Do you have a relative who spends Thanksgiving dinner lecturing you about how climate change is a hoax? Or perhaps you have a friend who insists WebMD is more trustworthy than their doctor. Global skepticism toward science has increased in the past year, according to a study published this week by 3M, a company that specializes in scientific and technical innovation. One woman who's made a career out of getting to the truth is tackling this issue head-on: legendary journalist Katie Couric wants to make science more accessible to even the most dubious among us.
"I think people are skeptical because they don't understand science," Couric tells Bustle. "They don't feel confident."
Couric has partnered with 3M in an effort to try and make scientific findings more digestible, a mission she hopes will combat growing skepticism. The study found that one in three people is a science skeptic.
"I think a lot of people hear conflicting reports, and they don't really know where to turn or what to believe," Couric continues. "Of course, that's compounded by the fact that people have information at their fingertips through the internet, and that's contributed to a feeling that maybe they're the experts and they don't necessarily have to believe the scientists."
A particularly troubling finding from the 3M study is that 45 percent of people say they only believe science that aligns with their personal beliefs. It's never good when the public — or politicians — cherry pick which scientific research to elevate. "[It] means that people are seeking affirmation instead of information," Couric says. "And I think that's a cause for concern."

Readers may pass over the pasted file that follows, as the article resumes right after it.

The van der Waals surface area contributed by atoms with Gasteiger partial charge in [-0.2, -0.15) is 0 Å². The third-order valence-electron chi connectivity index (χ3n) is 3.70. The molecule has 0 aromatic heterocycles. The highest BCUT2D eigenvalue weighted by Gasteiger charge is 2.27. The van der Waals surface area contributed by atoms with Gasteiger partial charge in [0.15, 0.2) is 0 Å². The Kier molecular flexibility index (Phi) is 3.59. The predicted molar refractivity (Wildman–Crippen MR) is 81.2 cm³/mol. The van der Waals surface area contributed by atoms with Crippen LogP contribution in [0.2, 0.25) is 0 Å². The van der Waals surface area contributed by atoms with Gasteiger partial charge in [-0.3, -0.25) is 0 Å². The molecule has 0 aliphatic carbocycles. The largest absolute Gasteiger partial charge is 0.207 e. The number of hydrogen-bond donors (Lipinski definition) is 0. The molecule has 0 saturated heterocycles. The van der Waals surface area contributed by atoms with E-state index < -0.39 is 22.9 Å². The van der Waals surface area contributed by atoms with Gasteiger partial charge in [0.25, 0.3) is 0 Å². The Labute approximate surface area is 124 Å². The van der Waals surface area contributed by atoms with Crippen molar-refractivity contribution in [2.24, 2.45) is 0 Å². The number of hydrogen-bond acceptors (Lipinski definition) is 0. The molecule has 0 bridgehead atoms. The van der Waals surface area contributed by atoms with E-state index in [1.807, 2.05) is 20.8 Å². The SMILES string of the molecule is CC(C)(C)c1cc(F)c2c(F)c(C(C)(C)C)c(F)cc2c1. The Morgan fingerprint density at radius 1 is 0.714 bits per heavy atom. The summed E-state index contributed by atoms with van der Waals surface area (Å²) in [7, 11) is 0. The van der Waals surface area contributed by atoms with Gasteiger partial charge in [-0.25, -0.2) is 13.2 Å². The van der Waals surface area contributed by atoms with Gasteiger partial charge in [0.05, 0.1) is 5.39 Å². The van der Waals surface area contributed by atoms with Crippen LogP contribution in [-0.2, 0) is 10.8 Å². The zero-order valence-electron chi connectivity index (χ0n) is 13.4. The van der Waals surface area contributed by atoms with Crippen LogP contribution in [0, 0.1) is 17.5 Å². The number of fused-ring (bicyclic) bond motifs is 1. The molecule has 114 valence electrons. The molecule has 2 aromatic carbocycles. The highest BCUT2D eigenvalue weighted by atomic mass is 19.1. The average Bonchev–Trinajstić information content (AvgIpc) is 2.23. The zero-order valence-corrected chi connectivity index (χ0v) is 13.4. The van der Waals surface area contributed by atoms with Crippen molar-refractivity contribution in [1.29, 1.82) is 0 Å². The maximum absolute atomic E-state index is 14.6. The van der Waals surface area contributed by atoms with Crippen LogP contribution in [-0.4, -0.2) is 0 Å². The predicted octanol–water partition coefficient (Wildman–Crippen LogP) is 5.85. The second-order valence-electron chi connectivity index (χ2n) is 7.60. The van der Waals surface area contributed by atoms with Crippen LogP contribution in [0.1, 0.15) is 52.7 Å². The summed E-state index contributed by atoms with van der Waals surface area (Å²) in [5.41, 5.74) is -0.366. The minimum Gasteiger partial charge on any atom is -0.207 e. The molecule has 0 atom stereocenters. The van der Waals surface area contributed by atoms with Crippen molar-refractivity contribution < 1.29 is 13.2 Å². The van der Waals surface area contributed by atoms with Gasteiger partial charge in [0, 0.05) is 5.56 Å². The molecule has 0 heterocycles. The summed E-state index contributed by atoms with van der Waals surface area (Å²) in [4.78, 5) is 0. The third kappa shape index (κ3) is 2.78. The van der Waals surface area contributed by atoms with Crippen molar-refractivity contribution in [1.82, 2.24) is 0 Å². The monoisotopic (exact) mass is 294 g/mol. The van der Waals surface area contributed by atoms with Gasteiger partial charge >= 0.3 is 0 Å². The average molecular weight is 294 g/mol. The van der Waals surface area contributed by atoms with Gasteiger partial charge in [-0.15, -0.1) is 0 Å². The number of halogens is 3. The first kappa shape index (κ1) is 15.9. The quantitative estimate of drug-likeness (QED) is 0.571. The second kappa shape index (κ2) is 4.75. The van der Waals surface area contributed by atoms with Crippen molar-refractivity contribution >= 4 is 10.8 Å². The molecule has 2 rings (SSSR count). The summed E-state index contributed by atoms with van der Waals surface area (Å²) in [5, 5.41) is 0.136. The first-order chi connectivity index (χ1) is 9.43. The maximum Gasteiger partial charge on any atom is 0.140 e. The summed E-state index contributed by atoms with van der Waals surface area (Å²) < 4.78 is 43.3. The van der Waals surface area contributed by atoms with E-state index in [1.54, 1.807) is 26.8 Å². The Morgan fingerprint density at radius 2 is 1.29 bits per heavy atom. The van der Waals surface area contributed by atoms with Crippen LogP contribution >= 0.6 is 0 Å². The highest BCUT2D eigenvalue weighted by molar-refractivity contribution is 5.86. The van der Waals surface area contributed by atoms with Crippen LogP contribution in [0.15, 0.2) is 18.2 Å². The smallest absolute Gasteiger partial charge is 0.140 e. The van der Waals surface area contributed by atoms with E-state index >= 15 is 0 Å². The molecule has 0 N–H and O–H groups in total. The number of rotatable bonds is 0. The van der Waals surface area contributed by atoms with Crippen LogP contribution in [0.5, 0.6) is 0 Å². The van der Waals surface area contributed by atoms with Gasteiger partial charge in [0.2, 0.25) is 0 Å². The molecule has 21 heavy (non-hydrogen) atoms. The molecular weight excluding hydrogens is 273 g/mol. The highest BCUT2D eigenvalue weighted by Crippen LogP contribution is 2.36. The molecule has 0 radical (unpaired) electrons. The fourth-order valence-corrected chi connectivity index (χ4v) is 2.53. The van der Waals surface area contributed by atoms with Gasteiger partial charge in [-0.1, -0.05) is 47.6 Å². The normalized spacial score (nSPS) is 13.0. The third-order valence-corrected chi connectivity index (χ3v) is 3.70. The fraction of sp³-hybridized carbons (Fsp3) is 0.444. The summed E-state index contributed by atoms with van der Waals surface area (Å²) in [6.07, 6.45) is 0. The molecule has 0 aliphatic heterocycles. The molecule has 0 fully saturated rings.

The first step to battling this skepticism is for journalists and scientists alike is to make the information seem less intimidating, Couric says. She also hopes parents will encourage more kids to go into STEM fields, especially young girls and people of color.
"A lot of parents probably discouraged their kids inadvertently by saying, 'I'm not a math or science person,' or they don't feel they have the intelligence or the competence to excel in STEM fields," she explains. "When really, we need to make sure that people, A), have access, and B), have the confidence to pursue these careers."
Couric knows firsthand what it's like to be thrown into a sea of scientific studies and jargon that's overwhelming to process. Her first husband, Jay Monahan, died in 1998 of colon cancer. She remembers what it was like going through treatment with him, and has since become an outspoken advocate for cancer research, even co-founding the organization Stand Up to Cancer.
"I didn't have a science background or a medical background," she says. "So I had to sit still and synthesize these very complicated concepts about cancer so I could understand the best treatment for my husband." A revamped dialogue around science, and a renewed focus on presenting it in a way that's easier for people who aren't scientists themselves to understand, would no doubt lessen the load on people dealing with similar situations.
Couric hopes people take the time to realize we'd be nowhere without science, and that we really should put our trust in the people working on it behind the scenes.
"Science is helping us predict weather patterns... science is helping us have more environmental buildings, and lighting, and reduce our carbon footprint," she says. "Everything that I think is improving our world, science is behind."
As one of the most recognizable, trusted faces in journalism, Couric has championed truth and knowledge for decades. As an advocate for scientific appreciation and understanding, she's not showing any signs of slowing down.